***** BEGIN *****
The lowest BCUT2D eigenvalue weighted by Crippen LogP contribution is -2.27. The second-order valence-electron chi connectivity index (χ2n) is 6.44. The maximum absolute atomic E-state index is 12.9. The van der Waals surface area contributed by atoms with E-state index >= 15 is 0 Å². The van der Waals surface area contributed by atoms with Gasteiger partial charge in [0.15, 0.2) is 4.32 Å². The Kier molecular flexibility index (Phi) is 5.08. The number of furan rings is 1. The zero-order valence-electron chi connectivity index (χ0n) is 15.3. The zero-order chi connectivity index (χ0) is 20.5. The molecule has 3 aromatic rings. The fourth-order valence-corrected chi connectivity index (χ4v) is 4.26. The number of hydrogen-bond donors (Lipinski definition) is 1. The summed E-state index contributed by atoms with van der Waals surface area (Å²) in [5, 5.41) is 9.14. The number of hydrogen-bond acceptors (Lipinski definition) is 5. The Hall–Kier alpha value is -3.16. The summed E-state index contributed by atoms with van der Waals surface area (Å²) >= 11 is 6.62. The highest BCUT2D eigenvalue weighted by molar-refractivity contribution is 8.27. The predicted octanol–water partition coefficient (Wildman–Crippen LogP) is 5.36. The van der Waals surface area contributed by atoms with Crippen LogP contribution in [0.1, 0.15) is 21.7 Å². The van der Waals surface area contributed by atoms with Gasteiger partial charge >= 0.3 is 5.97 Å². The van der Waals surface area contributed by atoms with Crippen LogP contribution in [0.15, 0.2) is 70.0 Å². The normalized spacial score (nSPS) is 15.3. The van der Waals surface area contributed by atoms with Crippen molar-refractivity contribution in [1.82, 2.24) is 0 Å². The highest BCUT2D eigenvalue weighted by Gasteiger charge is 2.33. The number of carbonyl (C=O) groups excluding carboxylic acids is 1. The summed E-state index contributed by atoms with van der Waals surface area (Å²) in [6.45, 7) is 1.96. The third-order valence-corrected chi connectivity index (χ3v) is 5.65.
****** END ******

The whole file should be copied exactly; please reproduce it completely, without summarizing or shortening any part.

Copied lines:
The lowest BCUT2D eigenvalue weighted by Crippen LogP contribution is -2.27. The second-order valence-electron chi connectivity index (χ2n) is 6.44. The maximum absolute atomic E-state index is 12.9. The van der Waals surface area contributed by atoms with E-state index >= 15 is 0 Å². The van der Waals surface area contributed by atoms with Gasteiger partial charge in [0.15, 0.2) is 4.32 Å². The Kier molecular flexibility index (Phi) is 5.08. The number of furan rings is 1. The zero-order valence-electron chi connectivity index (χ0n) is 15.3. The zero-order chi connectivity index (χ0) is 20.5. The molecule has 3 aromatic rings. The fourth-order valence-corrected chi connectivity index (χ4v) is 4.26. The number of hydrogen-bond donors (Lipinski definition) is 1. The summed E-state index contributed by atoms with van der Waals surface area (Å²) in [5, 5.41) is 9.14. The number of hydrogen-bond acceptors (Lipinski definition) is 5. The Hall–Kier alpha value is -3.16. The summed E-state index contributed by atoms with van der Waals surface area (Å²) >= 11 is 6.62. The highest BCUT2D eigenvalue weighted by molar-refractivity contribution is 8.27. The predicted octanol–water partition coefficient (Wildman–Crippen LogP) is 5.36. The van der Waals surface area contributed by atoms with Crippen LogP contribution in [0.1, 0.15) is 21.7 Å². The van der Waals surface area contributed by atoms with Gasteiger partial charge >= 0.3 is 5.97 Å². The van der Waals surface area contributed by atoms with Crippen LogP contribution in [0.15, 0.2) is 70.0 Å². The normalized spacial score (nSPS) is 15.3. The van der Waals surface area contributed by atoms with Crippen molar-refractivity contribution in [1.82, 2.24) is 0 Å². The highest BCUT2D eigenvalue weighted by Gasteiger charge is 2.33. The number of carbonyl (C=O) groups excluding carboxylic acids is 1. The summed E-state index contributed by atoms with van der Waals surface area (Å²) in [6.45, 7) is 1.96. The third-order valence-corrected chi connectivity index (χ3v) is 5.65.